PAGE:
What better way to gain complete control over a crypto organization’s network than to target their sysadmin with a Job Posting and then spear phish them?
It’s a brilliant and elegant attack. The Lazarus group, formerly responsible for WannaCry, is jumping on the cryptocurrency-as-the-target bandwagon. We’ve seen prominent twitter accounts being hacked with crypto as the endgame, as well as recent vishing attacks on financial organizations to eventually gain access to high net worth customers’ cryptocurrency accounts.
According to security researchers at F-Secure, in this latest attack from Lazarus, a legitimate LinkedIn ad is posted looking for a sysadmin for a blockchain technology company. The ad targets current sysadmins at cryptocurrency orgs. Once a candidate sysadmin engages via the ad, they are sent a Word document as part of the process, complete with the claim that the document is protected under GDPR and requires macros to be enabled.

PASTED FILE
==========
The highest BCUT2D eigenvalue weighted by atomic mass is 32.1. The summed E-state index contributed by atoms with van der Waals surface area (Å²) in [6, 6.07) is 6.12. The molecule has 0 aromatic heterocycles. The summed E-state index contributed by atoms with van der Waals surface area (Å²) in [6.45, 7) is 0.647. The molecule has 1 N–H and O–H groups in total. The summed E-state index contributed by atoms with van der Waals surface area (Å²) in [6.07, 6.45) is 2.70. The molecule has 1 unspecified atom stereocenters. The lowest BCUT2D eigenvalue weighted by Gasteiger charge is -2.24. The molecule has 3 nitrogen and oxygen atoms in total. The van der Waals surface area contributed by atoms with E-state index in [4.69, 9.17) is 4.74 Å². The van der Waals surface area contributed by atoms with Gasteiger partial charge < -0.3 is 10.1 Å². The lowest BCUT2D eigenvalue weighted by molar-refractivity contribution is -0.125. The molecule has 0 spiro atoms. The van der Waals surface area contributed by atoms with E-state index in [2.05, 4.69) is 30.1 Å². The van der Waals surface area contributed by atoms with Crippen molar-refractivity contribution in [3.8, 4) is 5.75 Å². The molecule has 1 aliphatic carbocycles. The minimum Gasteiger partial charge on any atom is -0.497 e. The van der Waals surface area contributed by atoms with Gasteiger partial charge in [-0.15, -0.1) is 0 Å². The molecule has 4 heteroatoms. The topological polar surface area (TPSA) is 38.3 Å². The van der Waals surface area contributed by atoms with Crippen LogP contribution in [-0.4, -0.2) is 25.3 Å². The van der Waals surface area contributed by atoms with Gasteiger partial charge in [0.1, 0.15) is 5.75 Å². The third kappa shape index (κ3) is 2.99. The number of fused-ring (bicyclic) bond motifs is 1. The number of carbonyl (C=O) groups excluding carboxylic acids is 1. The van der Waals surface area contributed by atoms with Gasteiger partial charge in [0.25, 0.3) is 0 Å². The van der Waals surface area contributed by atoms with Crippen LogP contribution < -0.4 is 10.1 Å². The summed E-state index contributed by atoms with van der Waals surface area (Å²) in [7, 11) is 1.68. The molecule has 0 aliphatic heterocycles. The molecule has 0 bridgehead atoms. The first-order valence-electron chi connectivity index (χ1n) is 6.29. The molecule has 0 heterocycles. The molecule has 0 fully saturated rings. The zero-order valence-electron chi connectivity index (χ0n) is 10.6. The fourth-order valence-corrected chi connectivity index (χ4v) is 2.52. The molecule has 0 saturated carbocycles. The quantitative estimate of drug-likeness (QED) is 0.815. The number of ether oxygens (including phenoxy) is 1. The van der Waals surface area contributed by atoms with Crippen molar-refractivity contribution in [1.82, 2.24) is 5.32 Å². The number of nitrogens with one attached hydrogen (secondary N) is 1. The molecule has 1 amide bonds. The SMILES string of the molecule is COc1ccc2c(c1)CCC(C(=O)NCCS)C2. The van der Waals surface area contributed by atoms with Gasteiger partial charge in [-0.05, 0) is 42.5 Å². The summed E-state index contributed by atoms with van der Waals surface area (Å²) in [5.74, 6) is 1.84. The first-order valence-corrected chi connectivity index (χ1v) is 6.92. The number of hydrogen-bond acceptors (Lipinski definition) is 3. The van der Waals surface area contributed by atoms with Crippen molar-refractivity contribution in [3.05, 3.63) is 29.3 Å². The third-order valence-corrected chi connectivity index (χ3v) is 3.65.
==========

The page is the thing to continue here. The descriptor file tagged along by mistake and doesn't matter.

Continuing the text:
Once enabled, a series of malicious actions occur including the conducting of system checks and downloading system-specific malware payloads. Credential harvesting, deletion of security log entries, and lateral movement are all part of the attack.
Despite the sophistication of the attack, there is one common, non-technical element that determines whether this campaign works or not – the human.
The success or failure of this attack rests solely with the sysadmin; if they don’t fall for the macro enabling and realize this is probably a scam, the whole thing falls apart.
This is why I recommend that everyone – from the mailroom to the boardroom step through new-school security awareness training and educate employees on common tactics that are not just used, but often required as part of a phishing attack.